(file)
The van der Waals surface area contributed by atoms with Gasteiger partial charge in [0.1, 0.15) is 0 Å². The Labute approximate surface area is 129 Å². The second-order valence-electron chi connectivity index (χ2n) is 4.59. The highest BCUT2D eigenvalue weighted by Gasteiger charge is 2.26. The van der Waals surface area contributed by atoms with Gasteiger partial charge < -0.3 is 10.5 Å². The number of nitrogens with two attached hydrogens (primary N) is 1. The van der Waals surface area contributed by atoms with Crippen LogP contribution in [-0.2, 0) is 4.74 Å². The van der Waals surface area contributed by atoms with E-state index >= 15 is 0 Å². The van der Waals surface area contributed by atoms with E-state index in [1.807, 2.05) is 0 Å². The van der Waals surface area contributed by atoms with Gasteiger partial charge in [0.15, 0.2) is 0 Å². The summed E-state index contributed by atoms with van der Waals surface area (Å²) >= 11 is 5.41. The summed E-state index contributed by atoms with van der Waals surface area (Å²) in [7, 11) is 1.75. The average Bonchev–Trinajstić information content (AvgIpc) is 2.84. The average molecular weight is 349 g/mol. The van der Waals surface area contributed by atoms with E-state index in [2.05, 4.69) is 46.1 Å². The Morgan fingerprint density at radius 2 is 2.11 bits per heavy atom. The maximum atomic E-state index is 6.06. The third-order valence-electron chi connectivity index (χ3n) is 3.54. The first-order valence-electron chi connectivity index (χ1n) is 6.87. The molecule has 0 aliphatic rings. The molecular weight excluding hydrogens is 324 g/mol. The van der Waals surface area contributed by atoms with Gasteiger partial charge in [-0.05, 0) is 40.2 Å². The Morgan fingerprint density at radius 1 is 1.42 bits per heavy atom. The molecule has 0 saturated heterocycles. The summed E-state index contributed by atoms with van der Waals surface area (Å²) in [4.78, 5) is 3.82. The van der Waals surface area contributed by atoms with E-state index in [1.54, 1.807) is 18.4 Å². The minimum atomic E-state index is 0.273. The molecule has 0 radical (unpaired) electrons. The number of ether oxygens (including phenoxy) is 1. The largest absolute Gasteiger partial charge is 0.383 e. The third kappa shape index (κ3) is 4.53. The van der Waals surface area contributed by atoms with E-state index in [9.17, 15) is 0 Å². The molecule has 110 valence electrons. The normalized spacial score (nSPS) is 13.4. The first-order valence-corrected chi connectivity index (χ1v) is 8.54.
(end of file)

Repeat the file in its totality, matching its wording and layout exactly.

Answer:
The van der Waals surface area contributed by atoms with Gasteiger partial charge in [0.1, 0.15) is 0 Å². The Labute approximate surface area is 129 Å². The second-order valence-electron chi connectivity index (χ2n) is 4.59. The highest BCUT2D eigenvalue weighted by Gasteiger charge is 2.26. The van der Waals surface area contributed by atoms with Gasteiger partial charge < -0.3 is 10.5 Å². The number of nitrogens with two attached hydrogens (primary N) is 1. The van der Waals surface area contributed by atoms with Crippen LogP contribution in [-0.2, 0) is 4.74 Å². The van der Waals surface area contributed by atoms with E-state index >= 15 is 0 Å². The van der Waals surface area contributed by atoms with E-state index in [1.807, 2.05) is 0 Å². The van der Waals surface area contributed by atoms with Gasteiger partial charge in [0.15, 0.2) is 0 Å². The summed E-state index contributed by atoms with van der Waals surface area (Å²) >= 11 is 5.41. The summed E-state index contributed by atoms with van der Waals surface area (Å²) in [7, 11) is 1.75. The average Bonchev–Trinajstić information content (AvgIpc) is 2.84. The average molecular weight is 349 g/mol. The van der Waals surface area contributed by atoms with E-state index in [2.05, 4.69) is 46.1 Å². The Morgan fingerprint density at radius 2 is 2.11 bits per heavy atom. The maximum atomic E-state index is 6.06. The third-order valence-electron chi connectivity index (χ3n) is 3.54. The first-order valence-electron chi connectivity index (χ1n) is 6.87. The molecule has 0 aliphatic rings. The molecular weight excluding hydrogens is 324 g/mol. The van der Waals surface area contributed by atoms with Gasteiger partial charge in [-0.05, 0) is 40.2 Å². The Morgan fingerprint density at radius 1 is 1.42 bits per heavy atom. The molecule has 0 saturated heterocycles. The summed E-state index contributed by atoms with van der Waals surface area (Å²) in [4.78, 5) is 3.82. The van der Waals surface area contributed by atoms with E-state index in [1.54, 1.807) is 18.4 Å². The minimum atomic E-state index is 0.273. The molecule has 0 radical (unpaired) electrons. The number of ether oxygens (including phenoxy) is 1. The largest absolute Gasteiger partial charge is 0.383 e. The third kappa shape index (κ3) is 4.53. The van der Waals surface area contributed by atoms with E-state index in [9.17, 15) is 0 Å². The molecule has 110 valence electrons. The normalized spacial score (nSPS) is 13.4. The first-order valence-corrected chi connectivity index (χ1v) is 8.54.